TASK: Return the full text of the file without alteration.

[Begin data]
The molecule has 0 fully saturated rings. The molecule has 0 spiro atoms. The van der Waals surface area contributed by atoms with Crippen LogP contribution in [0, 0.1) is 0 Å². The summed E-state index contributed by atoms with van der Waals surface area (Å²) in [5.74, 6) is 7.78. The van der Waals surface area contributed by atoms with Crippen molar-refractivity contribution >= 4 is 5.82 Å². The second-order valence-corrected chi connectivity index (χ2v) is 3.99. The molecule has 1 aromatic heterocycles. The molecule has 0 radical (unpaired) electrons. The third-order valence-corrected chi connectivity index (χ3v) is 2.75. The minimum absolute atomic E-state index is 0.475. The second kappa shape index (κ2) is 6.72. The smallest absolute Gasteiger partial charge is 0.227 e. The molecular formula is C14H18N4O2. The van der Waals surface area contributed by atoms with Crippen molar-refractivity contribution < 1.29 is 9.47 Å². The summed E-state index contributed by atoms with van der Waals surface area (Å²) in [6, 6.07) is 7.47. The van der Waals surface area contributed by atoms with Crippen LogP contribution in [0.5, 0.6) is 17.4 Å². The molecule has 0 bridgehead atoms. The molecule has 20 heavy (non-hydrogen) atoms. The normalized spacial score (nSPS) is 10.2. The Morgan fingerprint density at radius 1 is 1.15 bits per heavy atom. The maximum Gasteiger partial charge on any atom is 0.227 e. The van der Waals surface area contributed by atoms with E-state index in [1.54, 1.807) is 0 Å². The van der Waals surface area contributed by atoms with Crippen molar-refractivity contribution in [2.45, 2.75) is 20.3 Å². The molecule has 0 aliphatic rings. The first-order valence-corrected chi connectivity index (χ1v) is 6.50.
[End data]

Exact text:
The molecule has 0 fully saturated rings. The molecule has 0 spiro atoms. The van der Waals surface area contributed by atoms with Crippen LogP contribution in [0, 0.1) is 0 Å². The summed E-state index contributed by atoms with van der Waals surface area (Å²) in [5.74, 6) is 7.78. The van der Waals surface area contributed by atoms with Crippen molar-refractivity contribution >= 4 is 5.82 Å². The second-order valence-corrected chi connectivity index (χ2v) is 3.99. The molecule has 1 aromatic heterocycles. The molecule has 0 radical (unpaired) electrons. The third-order valence-corrected chi connectivity index (χ3v) is 2.75. The minimum absolute atomic E-state index is 0.475. The second kappa shape index (κ2) is 6.72. The smallest absolute Gasteiger partial charge is 0.227 e. The molecular formula is C14H18N4O2. The van der Waals surface area contributed by atoms with Crippen molar-refractivity contribution < 1.29 is 9.47 Å². The summed E-state index contributed by atoms with van der Waals surface area (Å²) in [6, 6.07) is 7.47. The van der Waals surface area contributed by atoms with Crippen LogP contribution in [0.5, 0.6) is 17.4 Å². The molecule has 0 bridgehead atoms. The molecule has 20 heavy (non-hydrogen) atoms. The normalized spacial score (nSPS) is 10.2. The Morgan fingerprint density at radius 1 is 1.15 bits per heavy atom. The maximum Gasteiger partial charge on any atom is 0.227 e. The van der Waals surface area contributed by atoms with E-state index in [1.54, 1.807) is 0 Å². The van der Waals surface area contributed by atoms with Crippen molar-refractivity contribution in [2.45, 2.75) is 20.3 Å². The molecule has 0 aliphatic rings. The first-order valence-corrected chi connectivity index (χ1v) is 6.50.